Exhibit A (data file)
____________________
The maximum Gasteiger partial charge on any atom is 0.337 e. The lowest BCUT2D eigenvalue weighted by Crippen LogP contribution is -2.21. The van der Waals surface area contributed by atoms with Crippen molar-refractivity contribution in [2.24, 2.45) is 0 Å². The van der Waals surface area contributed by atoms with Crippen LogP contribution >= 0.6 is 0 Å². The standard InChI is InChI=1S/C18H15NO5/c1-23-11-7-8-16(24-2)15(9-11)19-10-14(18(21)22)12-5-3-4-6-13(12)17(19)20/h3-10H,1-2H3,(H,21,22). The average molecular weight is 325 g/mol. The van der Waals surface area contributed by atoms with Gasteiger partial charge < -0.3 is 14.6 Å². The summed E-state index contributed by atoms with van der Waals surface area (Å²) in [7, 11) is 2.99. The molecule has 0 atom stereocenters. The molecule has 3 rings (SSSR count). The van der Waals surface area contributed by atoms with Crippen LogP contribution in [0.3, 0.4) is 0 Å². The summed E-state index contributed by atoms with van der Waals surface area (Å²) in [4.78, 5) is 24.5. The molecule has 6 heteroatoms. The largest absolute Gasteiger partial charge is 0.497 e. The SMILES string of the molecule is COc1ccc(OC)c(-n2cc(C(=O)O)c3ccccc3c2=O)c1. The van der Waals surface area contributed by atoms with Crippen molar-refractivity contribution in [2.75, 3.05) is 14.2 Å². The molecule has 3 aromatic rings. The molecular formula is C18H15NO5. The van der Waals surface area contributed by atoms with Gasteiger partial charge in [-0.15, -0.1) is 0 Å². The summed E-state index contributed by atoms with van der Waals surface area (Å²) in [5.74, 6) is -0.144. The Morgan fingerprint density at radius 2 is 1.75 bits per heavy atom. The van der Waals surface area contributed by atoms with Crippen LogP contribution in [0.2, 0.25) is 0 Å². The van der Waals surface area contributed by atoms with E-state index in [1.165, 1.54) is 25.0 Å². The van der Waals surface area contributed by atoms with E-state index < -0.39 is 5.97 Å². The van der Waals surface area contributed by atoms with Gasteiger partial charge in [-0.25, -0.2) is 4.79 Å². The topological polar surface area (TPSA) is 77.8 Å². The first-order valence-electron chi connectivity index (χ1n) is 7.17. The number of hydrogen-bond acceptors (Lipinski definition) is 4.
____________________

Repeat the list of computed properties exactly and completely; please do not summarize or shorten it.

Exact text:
The maximum Gasteiger partial charge on any atom is 0.337 e. The lowest BCUT2D eigenvalue weighted by Crippen LogP contribution is -2.21. The van der Waals surface area contributed by atoms with Crippen molar-refractivity contribution in [2.24, 2.45) is 0 Å². The van der Waals surface area contributed by atoms with Crippen LogP contribution >= 0.6 is 0 Å². The standard InChI is InChI=1S/C18H15NO5/c1-23-11-7-8-16(24-2)15(9-11)19-10-14(18(21)22)12-5-3-4-6-13(12)17(19)20/h3-10H,1-2H3,(H,21,22). The average molecular weight is 325 g/mol. The van der Waals surface area contributed by atoms with Gasteiger partial charge < -0.3 is 14.6 Å². The summed E-state index contributed by atoms with van der Waals surface area (Å²) in [7, 11) is 2.99. The molecule has 0 atom stereocenters. The molecule has 3 rings (SSSR count). The van der Waals surface area contributed by atoms with Crippen LogP contribution in [0.3, 0.4) is 0 Å². The summed E-state index contributed by atoms with van der Waals surface area (Å²) in [4.78, 5) is 24.5. The molecule has 6 heteroatoms. The largest absolute Gasteiger partial charge is 0.497 e. The SMILES string of the molecule is COc1ccc(OC)c(-n2cc(C(=O)O)c3ccccc3c2=O)c1. The van der Waals surface area contributed by atoms with Crippen molar-refractivity contribution in [2.75, 3.05) is 14.2 Å². The molecule has 3 aromatic rings. The molecular formula is C18H15NO5. The van der Waals surface area contributed by atoms with Gasteiger partial charge in [-0.15, -0.1) is 0 Å². The summed E-state index contributed by atoms with van der Waals surface area (Å²) in [5.74, 6) is -0.144. The Morgan fingerprint density at radius 2 is 1.75 bits per heavy atom. The van der Waals surface area contributed by atoms with Crippen LogP contribution in [0.2, 0.25) is 0 Å². The van der Waals surface area contributed by atoms with E-state index in [1.165, 1.54) is 25.0 Å². The van der Waals surface area contributed by atoms with E-state index < -0.39 is 5.97 Å². The van der Waals surface area contributed by atoms with Gasteiger partial charge in [-0.25, -0.2) is 4.79 Å². The topological polar surface area (TPSA) is 77.8 Å². The first-order valence-electron chi connectivity index (χ1n) is 7.17. The number of hydrogen-bond acceptors (Lipinski definition) is 4.